Social Identity Theory (SIT) - Coggle Diagram
Social Identity Theory (SIT)
Social identity theory is a theory which states that an individual's sense of self is developed on the basis of group membership, and this identity is shared with other members of the same group.
Personal identity and social identity
= as 'the part of an individual's self-concept which derives from [their] knowledge of [their] membership of a social group together with the emotional significance attached to that membership
ever changing phenomenon, any individual is influenced by a number of social identities
social identities ultimately influences and contributes to the development of a unique personal identity.
join social groups-- purposes of self-enhancement, increasing self-esteem or for the reduction of uncertainty. -Humans tend to see similar individuals as more predictable, and therefore relationships are sought with them.
origins in research on the minimal group paradigm in the 1970s --> suggested that group categorisation is all that's necessary for intergroup discrimination to occur,
develop the theory: Brewer (1991), Turner and Reynolds (2011),Capozza and Brown (2000),Tajfel and Turner (1986), Tajfel and Turner (1979)
based on the idea that individual behaviour happens somewhere on a continuum from interpersonal to intergroups--> positive distinctiveness
social groups are categorised and compared to make them distinct from each other
p is a group with which a person identifies as a member
is a group with which a person does not identify as a member
1) Social categorisation
in-groupe--revovles around perception of similarities and shared carachteristics of an in-groupe out-group--have a shared characteristics of their own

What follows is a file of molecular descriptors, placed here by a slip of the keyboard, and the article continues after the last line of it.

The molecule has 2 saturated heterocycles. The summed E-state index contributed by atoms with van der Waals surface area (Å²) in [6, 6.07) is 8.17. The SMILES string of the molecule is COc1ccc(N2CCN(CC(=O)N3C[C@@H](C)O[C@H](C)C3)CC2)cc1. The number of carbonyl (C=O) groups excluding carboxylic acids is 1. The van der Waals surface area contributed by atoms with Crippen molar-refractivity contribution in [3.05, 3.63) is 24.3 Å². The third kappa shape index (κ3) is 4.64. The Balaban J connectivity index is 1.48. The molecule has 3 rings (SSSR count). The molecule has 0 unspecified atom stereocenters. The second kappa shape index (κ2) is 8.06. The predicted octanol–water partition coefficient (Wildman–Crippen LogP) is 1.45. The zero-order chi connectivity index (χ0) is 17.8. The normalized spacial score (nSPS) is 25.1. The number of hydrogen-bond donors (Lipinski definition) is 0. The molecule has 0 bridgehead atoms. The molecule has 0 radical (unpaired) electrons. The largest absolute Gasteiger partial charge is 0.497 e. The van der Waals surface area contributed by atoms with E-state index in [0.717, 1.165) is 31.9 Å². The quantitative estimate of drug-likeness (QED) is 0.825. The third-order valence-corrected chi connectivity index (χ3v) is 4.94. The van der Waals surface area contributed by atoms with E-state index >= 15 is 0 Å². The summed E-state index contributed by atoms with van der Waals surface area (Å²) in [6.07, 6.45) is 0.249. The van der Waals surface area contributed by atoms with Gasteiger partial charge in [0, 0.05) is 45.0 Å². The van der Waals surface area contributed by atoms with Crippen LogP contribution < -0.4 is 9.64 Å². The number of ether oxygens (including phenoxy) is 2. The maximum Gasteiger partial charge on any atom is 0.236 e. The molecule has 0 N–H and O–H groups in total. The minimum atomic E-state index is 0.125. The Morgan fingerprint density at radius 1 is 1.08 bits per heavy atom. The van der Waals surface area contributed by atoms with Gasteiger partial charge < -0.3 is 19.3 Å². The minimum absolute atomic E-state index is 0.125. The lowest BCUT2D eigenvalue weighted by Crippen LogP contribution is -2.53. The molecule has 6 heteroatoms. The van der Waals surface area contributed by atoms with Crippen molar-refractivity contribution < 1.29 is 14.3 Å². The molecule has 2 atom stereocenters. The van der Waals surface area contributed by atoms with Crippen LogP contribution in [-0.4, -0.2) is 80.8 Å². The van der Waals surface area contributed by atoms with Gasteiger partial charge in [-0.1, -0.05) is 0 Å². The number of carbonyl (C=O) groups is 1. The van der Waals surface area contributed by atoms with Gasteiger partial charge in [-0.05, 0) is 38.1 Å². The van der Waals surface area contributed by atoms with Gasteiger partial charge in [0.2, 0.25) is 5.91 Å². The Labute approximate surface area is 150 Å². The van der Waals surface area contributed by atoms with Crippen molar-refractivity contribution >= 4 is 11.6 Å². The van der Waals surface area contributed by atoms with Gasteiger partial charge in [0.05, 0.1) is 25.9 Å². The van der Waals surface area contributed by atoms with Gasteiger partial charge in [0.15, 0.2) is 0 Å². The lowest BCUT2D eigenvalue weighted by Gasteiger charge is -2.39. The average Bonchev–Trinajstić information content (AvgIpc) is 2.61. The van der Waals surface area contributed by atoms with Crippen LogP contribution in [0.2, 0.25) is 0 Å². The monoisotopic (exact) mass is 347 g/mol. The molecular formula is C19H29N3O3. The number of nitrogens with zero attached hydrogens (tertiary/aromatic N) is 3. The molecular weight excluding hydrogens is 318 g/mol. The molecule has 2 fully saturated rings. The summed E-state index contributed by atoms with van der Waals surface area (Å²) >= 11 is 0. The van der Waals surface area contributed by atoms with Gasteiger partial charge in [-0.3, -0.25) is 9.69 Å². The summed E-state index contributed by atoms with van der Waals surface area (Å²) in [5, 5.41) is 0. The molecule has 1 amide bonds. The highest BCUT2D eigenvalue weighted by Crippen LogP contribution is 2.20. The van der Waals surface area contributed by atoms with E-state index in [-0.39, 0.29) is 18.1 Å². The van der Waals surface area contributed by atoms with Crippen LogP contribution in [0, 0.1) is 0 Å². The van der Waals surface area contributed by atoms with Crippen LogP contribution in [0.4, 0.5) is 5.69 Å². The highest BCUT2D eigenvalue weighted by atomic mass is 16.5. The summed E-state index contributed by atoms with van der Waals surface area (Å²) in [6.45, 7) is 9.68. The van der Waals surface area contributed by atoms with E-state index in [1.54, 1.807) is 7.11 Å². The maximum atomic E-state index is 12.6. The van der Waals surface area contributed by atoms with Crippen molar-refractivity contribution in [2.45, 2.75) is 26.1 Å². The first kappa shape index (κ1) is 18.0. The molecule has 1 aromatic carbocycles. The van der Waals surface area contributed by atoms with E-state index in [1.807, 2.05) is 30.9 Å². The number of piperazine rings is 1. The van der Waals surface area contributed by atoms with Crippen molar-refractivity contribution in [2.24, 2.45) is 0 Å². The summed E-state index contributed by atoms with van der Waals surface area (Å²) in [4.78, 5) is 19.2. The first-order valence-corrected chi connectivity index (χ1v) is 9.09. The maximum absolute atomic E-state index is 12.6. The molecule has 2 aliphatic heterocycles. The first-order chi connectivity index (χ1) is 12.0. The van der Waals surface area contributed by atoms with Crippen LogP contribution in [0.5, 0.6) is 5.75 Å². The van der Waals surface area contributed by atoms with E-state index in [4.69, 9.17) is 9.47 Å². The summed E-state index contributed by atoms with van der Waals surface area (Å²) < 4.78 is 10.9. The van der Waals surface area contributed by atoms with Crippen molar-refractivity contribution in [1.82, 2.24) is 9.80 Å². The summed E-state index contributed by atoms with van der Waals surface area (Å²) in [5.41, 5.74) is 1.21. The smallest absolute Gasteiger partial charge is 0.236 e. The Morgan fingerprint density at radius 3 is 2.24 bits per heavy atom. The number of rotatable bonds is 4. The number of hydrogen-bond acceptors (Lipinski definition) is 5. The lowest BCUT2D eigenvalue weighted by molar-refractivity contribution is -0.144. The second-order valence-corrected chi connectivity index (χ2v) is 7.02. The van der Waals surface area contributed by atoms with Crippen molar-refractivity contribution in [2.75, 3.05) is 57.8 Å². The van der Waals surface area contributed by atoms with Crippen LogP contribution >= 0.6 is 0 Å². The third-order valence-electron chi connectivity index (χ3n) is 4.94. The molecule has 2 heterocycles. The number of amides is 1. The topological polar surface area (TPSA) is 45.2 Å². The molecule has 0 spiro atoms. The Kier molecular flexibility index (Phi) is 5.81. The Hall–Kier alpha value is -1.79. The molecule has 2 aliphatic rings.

=we are all the same
= they are all the same
increased variability between the in-group and the out-group (we are different from them)
==> is the division of social groups into in-groups and out-groups, as an individual identifies with the groups to which they belong.
category accentuation effect= exaggeration of group differences and intragroup similaritie
enhance the status of their in-groups (feel good about ourself)
2) Social identification
==> is the process by which an individual identifies strongly with an in-group, and co-opts the norms and attitudes of other members within that group.
members within that group are seen as compatible with one's own or worthy of imitation by oneself
sense of belongin
g to a social group
3) Social comparison
==> is the process by which an individual favourably compares their in-groups with out-groups.
Once an individual has identified with an in-group, the comparisons with out-groups begin.
order to maintain s
--> the in-group needs to be compared
- so social comparison often leads to perceptions of in-group superiority
lead to prejudice and discrimination
need for positive distinctiveness-uperiority of an in-group over relevant out-groups
each group seeks to view itself as different from (and also better than) its rivals
==> is an individual's motivation to show that an in-group is preferable to an out-group.
intergroup relations on the basis of perceptions about groups,
The scope of social identity is too limited, really, so self-categorisation theory
means of boosting self-esteem
limited to the short-term
Individuals define themselves as members of a social group.
They learn the behaviours associated with group membership, and differentiate these from others.
They internalise group norms and attributes through depersonalisation and self-stereotyping.
Individual behaviour normalises to the group.